Tuesday, June 8. 2010
Matthew Yglesias: When Did Fried Chicken Get So Hard? Well, pace Yglesias, I did come from a family that served pan-fried chicken two or three times a week, and where relatives on both sides served fried chicken more often than not. It was invariably served with gravy, often on bread or biscuits rather than mashed potatoes (which I loathed), usually with green beans and/or corn. I learned to make it from my mother, although I never quite got her method of cutting the chicken up. (Instead I came up with my own, which splits the back into four pieces after separating the limbs, then goes Chinese on the breast, dicing it up into eight pieces for smaller shares and more surface area, but the wishbone gets lost or butchered in the process.) As for frying it, all we ever did was dredge it in flour, salt, and black pepper, then fry it in some fat, browning it good at first then covering the pan and letting it steam until done. Pull the chicken out, add some flour to the drippings, mash together until smooth, add a lot of milk, bring to a boil to thicken, season with salt and pepper, and you're done. I never had precise measurements on the flour and milk. Mom never cooked with pepper, which took something away, but she may have made up for it with salt. Later on she reduced the fat to chicken trimmings in a non-stick skillet. I usually use a little vegetable oil, certainly less than a quarter inch.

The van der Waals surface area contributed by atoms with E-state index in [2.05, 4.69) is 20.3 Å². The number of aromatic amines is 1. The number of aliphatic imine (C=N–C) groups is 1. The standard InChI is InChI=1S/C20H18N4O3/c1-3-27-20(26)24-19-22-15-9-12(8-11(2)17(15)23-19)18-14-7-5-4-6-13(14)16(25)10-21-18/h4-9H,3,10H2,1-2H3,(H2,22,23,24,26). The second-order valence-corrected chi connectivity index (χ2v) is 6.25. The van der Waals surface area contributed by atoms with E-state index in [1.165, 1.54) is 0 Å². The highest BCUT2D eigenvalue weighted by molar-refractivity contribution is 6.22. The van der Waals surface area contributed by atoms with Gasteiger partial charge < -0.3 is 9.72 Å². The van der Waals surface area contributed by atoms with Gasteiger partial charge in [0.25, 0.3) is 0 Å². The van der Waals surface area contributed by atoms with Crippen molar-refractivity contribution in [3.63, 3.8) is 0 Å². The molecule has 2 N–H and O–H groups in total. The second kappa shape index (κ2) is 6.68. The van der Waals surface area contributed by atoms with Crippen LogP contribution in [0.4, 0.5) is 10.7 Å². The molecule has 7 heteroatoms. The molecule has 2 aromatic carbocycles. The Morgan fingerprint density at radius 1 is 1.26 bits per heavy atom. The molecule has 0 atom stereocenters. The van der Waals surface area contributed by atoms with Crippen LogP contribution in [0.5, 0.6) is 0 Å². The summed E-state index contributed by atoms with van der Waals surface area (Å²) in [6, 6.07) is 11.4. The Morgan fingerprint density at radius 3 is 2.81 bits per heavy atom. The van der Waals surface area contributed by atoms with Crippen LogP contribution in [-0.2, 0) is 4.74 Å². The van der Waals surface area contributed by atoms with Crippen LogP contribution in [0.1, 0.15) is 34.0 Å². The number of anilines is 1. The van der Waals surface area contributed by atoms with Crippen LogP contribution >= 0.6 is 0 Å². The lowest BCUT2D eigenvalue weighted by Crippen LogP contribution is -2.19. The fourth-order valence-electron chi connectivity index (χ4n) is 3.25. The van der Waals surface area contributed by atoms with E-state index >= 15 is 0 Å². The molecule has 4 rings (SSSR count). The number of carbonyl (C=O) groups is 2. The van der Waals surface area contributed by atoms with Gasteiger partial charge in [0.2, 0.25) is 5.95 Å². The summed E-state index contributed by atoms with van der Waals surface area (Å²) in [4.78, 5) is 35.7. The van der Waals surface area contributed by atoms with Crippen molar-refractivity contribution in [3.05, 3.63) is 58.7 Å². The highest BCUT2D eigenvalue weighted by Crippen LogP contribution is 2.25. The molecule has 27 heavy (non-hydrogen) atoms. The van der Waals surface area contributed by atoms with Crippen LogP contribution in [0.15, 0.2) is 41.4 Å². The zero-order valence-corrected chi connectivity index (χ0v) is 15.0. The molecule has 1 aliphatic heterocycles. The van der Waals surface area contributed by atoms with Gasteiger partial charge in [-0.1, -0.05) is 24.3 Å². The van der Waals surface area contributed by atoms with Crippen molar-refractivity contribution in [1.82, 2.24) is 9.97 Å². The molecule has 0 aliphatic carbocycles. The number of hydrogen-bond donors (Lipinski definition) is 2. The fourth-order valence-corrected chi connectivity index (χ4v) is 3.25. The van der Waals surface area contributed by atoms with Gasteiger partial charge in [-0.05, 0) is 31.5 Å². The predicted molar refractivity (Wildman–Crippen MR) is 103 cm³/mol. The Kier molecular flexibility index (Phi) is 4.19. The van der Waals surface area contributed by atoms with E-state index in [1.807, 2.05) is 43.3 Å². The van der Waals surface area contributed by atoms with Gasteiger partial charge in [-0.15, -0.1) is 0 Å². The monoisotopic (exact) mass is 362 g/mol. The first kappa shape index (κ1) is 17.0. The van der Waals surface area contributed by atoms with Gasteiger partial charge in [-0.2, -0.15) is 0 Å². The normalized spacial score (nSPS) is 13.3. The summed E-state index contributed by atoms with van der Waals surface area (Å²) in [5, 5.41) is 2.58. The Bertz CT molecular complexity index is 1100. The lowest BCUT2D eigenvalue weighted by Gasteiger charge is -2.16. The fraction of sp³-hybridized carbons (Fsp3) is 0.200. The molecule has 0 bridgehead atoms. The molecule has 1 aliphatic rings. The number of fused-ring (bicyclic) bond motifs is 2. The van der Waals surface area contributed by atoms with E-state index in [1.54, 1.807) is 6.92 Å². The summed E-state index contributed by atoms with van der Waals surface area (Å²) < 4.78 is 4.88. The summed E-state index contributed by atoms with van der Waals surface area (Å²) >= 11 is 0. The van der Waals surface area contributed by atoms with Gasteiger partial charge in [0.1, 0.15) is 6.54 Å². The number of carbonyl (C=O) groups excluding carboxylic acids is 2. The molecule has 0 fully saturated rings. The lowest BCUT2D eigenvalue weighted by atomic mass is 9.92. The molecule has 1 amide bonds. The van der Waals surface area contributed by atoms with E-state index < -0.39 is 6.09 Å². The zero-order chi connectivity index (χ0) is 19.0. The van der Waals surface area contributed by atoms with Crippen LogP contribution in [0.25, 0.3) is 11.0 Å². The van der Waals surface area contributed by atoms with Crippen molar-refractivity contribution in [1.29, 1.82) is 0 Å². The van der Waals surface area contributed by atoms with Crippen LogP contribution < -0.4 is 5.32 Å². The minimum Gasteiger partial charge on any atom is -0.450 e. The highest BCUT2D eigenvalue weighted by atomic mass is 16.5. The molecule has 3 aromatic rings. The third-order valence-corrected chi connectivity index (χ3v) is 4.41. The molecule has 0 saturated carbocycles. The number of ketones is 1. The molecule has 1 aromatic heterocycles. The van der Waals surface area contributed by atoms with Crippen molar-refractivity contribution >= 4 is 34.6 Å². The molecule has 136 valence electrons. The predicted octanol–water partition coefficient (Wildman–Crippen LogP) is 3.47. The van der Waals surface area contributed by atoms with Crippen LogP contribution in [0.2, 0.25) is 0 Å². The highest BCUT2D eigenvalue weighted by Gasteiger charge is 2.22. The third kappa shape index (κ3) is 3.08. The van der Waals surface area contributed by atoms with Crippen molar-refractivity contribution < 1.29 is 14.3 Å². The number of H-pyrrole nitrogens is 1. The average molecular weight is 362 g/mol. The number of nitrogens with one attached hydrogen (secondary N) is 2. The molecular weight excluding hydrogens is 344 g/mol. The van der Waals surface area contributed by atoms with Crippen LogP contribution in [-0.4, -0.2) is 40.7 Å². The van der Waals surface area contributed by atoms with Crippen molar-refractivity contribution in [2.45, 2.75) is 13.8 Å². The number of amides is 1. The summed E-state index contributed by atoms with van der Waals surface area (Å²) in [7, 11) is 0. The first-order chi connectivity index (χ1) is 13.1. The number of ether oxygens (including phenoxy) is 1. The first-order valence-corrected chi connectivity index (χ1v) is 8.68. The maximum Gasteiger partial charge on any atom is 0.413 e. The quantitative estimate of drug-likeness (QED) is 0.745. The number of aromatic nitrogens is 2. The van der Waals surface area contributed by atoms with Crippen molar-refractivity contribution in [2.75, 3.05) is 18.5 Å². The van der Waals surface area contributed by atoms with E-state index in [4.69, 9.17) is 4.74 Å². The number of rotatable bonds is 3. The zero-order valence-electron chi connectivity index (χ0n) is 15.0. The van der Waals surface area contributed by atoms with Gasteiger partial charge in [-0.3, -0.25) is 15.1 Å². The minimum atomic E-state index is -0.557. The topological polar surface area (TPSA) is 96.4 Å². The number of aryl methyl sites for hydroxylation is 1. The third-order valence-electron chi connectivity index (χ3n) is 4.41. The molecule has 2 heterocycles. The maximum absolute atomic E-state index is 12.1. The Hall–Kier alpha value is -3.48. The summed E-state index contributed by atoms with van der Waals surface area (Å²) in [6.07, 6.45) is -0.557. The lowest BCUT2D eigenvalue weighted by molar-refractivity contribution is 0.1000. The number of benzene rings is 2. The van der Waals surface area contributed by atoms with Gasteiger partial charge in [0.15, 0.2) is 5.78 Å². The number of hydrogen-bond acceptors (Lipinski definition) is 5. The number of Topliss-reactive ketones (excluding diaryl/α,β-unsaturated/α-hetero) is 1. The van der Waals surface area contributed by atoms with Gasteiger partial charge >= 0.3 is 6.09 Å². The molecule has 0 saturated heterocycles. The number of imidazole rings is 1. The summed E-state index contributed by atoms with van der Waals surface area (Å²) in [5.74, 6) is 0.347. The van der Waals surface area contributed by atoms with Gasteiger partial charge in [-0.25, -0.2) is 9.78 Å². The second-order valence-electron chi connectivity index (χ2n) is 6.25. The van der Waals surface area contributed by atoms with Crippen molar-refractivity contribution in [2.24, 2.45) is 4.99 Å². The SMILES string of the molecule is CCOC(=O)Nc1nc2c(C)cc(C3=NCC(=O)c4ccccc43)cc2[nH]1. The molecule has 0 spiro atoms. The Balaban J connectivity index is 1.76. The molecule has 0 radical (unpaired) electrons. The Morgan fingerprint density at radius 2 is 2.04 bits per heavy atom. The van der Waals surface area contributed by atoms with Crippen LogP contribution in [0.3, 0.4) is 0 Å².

I've never actually seen this recipe in a cookbook, although it seemed universal as I was growing up. Chicken skin is moist enough to hold the flour without the aid of milk (which we used for fried round steak) or egg (which we used for baked pork chops, but more often we fried them naked). You can add more herbs and spices, but just because Colonel Sanders needs them doesn't mean we did. You can vary the fat: I think vegetable shortening was my mother's original choice -- she probably grew up using lard, but I can't recall anyone in my family using it. I've used bacon grease and duck fat, and they sure don't hurt, and when I make dishes like cacciatore -- which is basically fried chicken in a shallot-mushroom-tomato sauce -- I use olive oil, which would probably be good, if not authentic, on its own. These days I only make fried chicken when I'm feeling really nostalgic. It isn't hard, but it does take a little more than an hour. Ruth Reichl has a buttermilk recipe I should try some time just for reference, but I doubt if it will improve upon my memories.
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